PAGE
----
Seasoned salts are all the rage, and these days it’s a rare gourmet market that doesn’t proudly display a shelf of the wildly conceived crystals, made from all manner of herbs, spices, and even nuts and meats. I’ve even been lured into purchasing some of them. But I can never seem to remember to use them, and they usually sit, unloved and untouched, in my cabinet until I finally throw them out. Not so this woodsy-flavored sage salt. One day, faced with a surplus of sage from the pot on the deck, which needed to get used before it succumbed to a hard winter freeze, I made up a batch. Instead of banishing it to the nether regions of the spice drawer, I left it on the counter in a little bowl, then proceeded to sprinkle it on anything that needed a touch of salt. And in my kitchen, that’s a lot of things. I used it on eggs, I used it on soups, I used it on chili (page 330) and on salads. But the best dish I made with the salt was hands down this simple roasted acorn squash, which I also tossed with honey and smoked paprika for depth and sweetness. It would make a great Thanksgiving side dish if you doubled or tripled the recipe, and it’s just as good at room temperature as it is hot (important if you’re making it for Thanksgiving). And if you don’t want to make the sage salt yourself, you could probably even top the squash with one of those purchased salt blends you’ve probably been tempted into buying. It happens to the best of us.
Serves 4 to 6
2 medium acorn squash, trimmed
2 tablespoons extra-virgin olive oil
2 teaspoons honey
1 teaspoon smoked sweet paprika
1/2 teaspoon kosher salt
4 large sage sprigs (about 16 nice leaves)
2 teaspoons coarse sea salt
1. Preheat the oven to 350°F. Slice the squash crosswise into 1/2-inch rings. Use a spoon to scoop the seeds from the center of each ring; discard or reserve for toasting (see What Else?).
2. In a small bowl, whisk together the oil, honey, paprika, and kosher salt. Arrange the squash on a large baking sheet; pour the paprika oil over the squash and toss well to combine. Place the sage leaves in a small baking pan.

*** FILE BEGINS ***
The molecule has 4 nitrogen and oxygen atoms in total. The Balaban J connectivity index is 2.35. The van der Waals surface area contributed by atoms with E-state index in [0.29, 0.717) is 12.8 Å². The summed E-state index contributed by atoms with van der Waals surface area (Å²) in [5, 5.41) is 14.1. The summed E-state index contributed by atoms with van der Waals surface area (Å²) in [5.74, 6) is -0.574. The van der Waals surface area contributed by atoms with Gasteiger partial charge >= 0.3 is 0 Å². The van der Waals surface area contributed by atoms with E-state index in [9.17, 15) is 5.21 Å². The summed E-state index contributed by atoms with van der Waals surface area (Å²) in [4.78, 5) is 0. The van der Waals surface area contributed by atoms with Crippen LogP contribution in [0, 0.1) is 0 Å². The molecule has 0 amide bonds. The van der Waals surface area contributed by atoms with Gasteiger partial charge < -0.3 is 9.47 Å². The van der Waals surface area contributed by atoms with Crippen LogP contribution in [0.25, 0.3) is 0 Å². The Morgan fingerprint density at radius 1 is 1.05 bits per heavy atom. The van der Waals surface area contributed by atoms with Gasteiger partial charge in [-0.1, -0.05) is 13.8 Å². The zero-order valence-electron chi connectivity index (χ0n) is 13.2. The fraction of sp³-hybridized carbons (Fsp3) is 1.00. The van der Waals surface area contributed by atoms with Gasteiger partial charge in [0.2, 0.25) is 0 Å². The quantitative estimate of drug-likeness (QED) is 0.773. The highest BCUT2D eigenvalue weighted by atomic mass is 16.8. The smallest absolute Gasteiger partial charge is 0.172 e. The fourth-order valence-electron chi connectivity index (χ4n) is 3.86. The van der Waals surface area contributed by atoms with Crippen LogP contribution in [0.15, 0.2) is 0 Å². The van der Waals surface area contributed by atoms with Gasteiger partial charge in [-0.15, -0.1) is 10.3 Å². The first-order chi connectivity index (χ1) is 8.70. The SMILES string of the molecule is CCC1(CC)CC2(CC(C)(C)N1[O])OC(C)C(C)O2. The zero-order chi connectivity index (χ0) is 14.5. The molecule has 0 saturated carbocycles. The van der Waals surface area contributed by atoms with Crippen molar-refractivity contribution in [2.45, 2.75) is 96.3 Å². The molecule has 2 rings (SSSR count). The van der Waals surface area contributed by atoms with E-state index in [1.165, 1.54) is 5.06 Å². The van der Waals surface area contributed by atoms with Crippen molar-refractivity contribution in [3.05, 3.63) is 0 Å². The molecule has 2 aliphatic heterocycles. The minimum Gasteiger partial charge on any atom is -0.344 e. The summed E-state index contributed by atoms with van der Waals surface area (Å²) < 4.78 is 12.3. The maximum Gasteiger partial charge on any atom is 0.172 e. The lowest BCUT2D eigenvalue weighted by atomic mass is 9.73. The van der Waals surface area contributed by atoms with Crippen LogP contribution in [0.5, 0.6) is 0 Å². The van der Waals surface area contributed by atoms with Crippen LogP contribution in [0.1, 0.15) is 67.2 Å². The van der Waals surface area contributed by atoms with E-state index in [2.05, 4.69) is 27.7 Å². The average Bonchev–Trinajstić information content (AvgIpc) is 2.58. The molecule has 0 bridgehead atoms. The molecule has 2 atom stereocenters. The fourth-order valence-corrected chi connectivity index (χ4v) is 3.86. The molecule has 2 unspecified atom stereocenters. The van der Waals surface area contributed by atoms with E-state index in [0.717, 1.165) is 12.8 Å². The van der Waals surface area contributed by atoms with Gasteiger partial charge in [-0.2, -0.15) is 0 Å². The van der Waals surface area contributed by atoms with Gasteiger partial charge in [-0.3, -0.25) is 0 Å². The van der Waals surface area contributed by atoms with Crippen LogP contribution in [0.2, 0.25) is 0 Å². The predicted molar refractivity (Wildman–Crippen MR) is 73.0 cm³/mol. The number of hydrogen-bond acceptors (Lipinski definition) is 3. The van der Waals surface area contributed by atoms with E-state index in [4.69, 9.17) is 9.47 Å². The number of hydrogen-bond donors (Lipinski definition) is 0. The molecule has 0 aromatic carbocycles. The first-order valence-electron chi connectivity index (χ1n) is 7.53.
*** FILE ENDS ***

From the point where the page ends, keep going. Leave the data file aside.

3. Transfer both pans to the oven. Roast the sage leaves until just crisp, about 10 minutes; transfer to a rack to cool. Raise the heat to 400°F. Continue roasting the squash, turning once, until tender and light golden, 20 to 25 minutes more.
4. Transfer the squash to a platter. Crumble the sage in a small bowl (you should have about 11/2 teaspoons) with the coarse salt; sprinkle some of the sage salt over the squash and serve.
• If you want to toast your own squash seeds, rinse the seeds and let dry in a single layer on paper towels (it’s okay if a few bits of squash pulp cling to the seeds). Toss with oil and salt and toast in a 350°F oven until crisp and golden, 12 to 15 minutes.
• You don’t have to use acorn squash for this recipe. Any sliced squash will take to the seasonings. I really like it with delicata and sweet dumpling squash, too.
• You only need a little bit of sage salt for this recipe, and leftovers will be wonderful on all kinds of foodstuffs. I can report that it is especially tasty as a garnish for white bean stew or sprinkled over slices of hot buttered whole grain toast. But use it with an open hand and you won’t be disappointed.
From Cook This Now by Melissa Clark. Copyright © 2011, Melissa Clark, Inc. Published by Hyperion. Available wherever books are sold. All Rights Reserved.